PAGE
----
DUBAI: As coronavirus lockdowns crush businesses around the world, high-tech farming projects in the UAE are eyeing large growth as authorities plow funds into agri-tech projects.
Gulf states, which rely on food imports for 80-90 percent of local demand, have for years spent billions of dollars on agricultural investments outside their borders in a quest for food security.
But as the fast-spreading virus piles pressure on global food supply chains and agricultural producers threaten export curbs, local producers hope they can now play a bigger role.
“Locally farmed produce are now in more demand, whereas food imports are negatively impacted with closure of borders and airports,” said Omar Al-Jundi, CEO of Dubai-based vertical farming business Badia Farms.
The facility, which can grow fruits and vegetables, is producing 200-250 kg of leafy greens a day.
“The world as we know it has changed forever. From a macro standpoint, governments will go back to localizing certain vital industries, such as agriculture, to ensure supply will never be interrupted.”
Expensive programs to increase food output in the region have in the past struggled to cope with the hot climate and lack of water.
But the Gulf region’s petrodollars put it in a position to take risks with new technologies that are capable of commercializing crops using significantly less water in harsh environments.
The UAE capital Abu Dhabi in 2019 approved a series of incentive packages worth AED1 billion ($272 million) to support agricultural technology projects.
In April, Abu Dhabi Investment Office (ADIO) said it was investing $100 million of that sum in four companies that would build facilities in the emirate, including US-based AeroFarms.
“In some parts of the world people say prove it first then come here but in the UAE there is this mentality of I will do it first and I will do it bigger and better,” said AeroFarms CEO and co-founder David Rosenberg.
AeroFarms is setting up an 8,200 square meter research and development center in Abu Dhabi, the largest indoor vertical farm of its kind, to help bring fresh fruit and vegetables grown in vertical farms to local markets at an affordable price.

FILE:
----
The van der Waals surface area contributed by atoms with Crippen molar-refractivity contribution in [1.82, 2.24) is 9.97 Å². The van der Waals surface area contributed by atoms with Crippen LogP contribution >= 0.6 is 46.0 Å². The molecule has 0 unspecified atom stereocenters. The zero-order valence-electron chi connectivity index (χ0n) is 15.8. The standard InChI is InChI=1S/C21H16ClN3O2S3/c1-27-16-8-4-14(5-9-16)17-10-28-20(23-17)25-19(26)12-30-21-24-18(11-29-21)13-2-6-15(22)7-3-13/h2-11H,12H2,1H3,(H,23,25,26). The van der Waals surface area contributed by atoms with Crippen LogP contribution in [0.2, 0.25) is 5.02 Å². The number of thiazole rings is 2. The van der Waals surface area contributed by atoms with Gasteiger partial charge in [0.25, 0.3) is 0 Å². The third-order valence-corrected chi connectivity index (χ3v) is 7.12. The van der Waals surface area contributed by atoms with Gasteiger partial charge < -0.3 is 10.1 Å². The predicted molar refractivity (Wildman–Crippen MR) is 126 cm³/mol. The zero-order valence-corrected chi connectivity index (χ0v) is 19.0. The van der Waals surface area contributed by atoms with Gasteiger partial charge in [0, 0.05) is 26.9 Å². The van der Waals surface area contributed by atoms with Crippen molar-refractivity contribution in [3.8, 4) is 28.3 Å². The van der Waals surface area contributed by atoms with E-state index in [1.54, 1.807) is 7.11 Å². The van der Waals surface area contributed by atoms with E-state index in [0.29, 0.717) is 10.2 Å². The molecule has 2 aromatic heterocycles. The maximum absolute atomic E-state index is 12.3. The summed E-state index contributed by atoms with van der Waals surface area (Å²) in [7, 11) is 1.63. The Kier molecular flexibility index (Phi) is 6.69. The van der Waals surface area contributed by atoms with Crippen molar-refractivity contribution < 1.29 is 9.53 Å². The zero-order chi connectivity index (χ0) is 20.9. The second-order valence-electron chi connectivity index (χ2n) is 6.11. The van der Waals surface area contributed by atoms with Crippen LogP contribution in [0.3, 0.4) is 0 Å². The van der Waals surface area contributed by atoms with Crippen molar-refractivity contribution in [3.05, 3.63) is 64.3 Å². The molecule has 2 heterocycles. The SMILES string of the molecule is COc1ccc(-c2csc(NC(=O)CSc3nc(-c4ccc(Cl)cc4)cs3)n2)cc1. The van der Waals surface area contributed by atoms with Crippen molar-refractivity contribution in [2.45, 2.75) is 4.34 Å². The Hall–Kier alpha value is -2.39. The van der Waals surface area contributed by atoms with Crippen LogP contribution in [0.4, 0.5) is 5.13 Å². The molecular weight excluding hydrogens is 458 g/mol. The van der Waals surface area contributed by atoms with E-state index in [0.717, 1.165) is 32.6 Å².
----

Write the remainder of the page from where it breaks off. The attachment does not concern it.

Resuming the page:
Locally farmed produce are now in more demand, whereas food imports are negatively impacted with closure of borders and airports.
Omar Al-Jundi, CEO of Badia Farms
Indoor vertical farming, a controlled-environment form of agriculture in which crops are vertically stacked in layers, has been shown by AeroFarms to use up to 95 percent less water for some crops.
“In the US we have been able to bring our costs down to the point where we sell at the same price of field farmers in the category of organics, that is around a 20 percent premium,” he said.
“It is a good litmus test and that is our goal here and I think we can achieve it.”
In many countries around the world, lockdowns have caused an acute shortage of farm labor, meaning millions of tons of fruit and vegetables could be left unpicked this year.
Abu Dhabi emirate produced 122,550 tons of vegetables in the 2018-19 season, according to state media.
ADIO is willing to bet on new technology at a time when the coronavirus pandemic has changed how corporations work due to global containment measures, including lockdowns. The Abu Dhabi program hopes to create an agricultural innovation hub that attracts like-minded companies.
“Will every technology work? Potentially not, but these things feed off each other,” ADIO Director General Tariq Bin Hendi said.
“You look at experiences that we are all going through today with these lockdowns, the one thing that is highlighted is the need for more technology.”